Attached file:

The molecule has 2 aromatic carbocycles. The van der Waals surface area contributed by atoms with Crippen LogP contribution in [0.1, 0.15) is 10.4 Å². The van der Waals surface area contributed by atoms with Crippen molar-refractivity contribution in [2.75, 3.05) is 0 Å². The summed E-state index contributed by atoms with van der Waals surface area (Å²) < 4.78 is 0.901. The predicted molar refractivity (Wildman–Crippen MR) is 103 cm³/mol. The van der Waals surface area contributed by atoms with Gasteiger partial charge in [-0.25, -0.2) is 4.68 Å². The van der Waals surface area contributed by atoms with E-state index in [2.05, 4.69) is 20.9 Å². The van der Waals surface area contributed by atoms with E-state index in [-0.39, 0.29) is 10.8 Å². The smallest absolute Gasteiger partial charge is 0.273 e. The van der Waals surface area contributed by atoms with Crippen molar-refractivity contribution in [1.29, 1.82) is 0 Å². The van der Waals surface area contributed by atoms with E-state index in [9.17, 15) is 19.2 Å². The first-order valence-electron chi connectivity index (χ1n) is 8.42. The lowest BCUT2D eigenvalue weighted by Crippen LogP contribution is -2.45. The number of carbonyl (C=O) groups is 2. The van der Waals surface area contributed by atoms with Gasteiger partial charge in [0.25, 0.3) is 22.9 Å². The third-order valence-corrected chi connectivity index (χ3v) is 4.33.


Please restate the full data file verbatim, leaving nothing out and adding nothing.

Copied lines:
The molecule has 2 aromatic carbocycles. The van der Waals surface area contributed by atoms with Crippen LogP contribution in [0.1, 0.15) is 10.4 Å². The van der Waals surface area contributed by atoms with Crippen molar-refractivity contribution in [2.75, 3.05) is 0 Å². The summed E-state index contributed by atoms with van der Waals surface area (Å²) < 4.78 is 0.901. The predicted molar refractivity (Wildman–Crippen MR) is 103 cm³/mol. The van der Waals surface area contributed by atoms with Gasteiger partial charge in [-0.25, -0.2) is 4.68 Å². The van der Waals surface area contributed by atoms with E-state index in [2.05, 4.69) is 20.9 Å². The van der Waals surface area contributed by atoms with E-state index in [-0.39, 0.29) is 10.8 Å². The smallest absolute Gasteiger partial charge is 0.273 e. The van der Waals surface area contributed by atoms with Crippen molar-refractivity contribution in [1.29, 1.82) is 0 Å². The van der Waals surface area contributed by atoms with E-state index in [9.17, 15) is 19.2 Å². The first-order valence-electron chi connectivity index (χ1n) is 8.42. The lowest BCUT2D eigenvalue weighted by Crippen LogP contribution is -2.45. The number of carbonyl (C=O) groups is 2. The van der Waals surface area contributed by atoms with Gasteiger partial charge in [0.25, 0.3) is 22.9 Å². The third-order valence-corrected chi connectivity index (χ3v) is 4.33.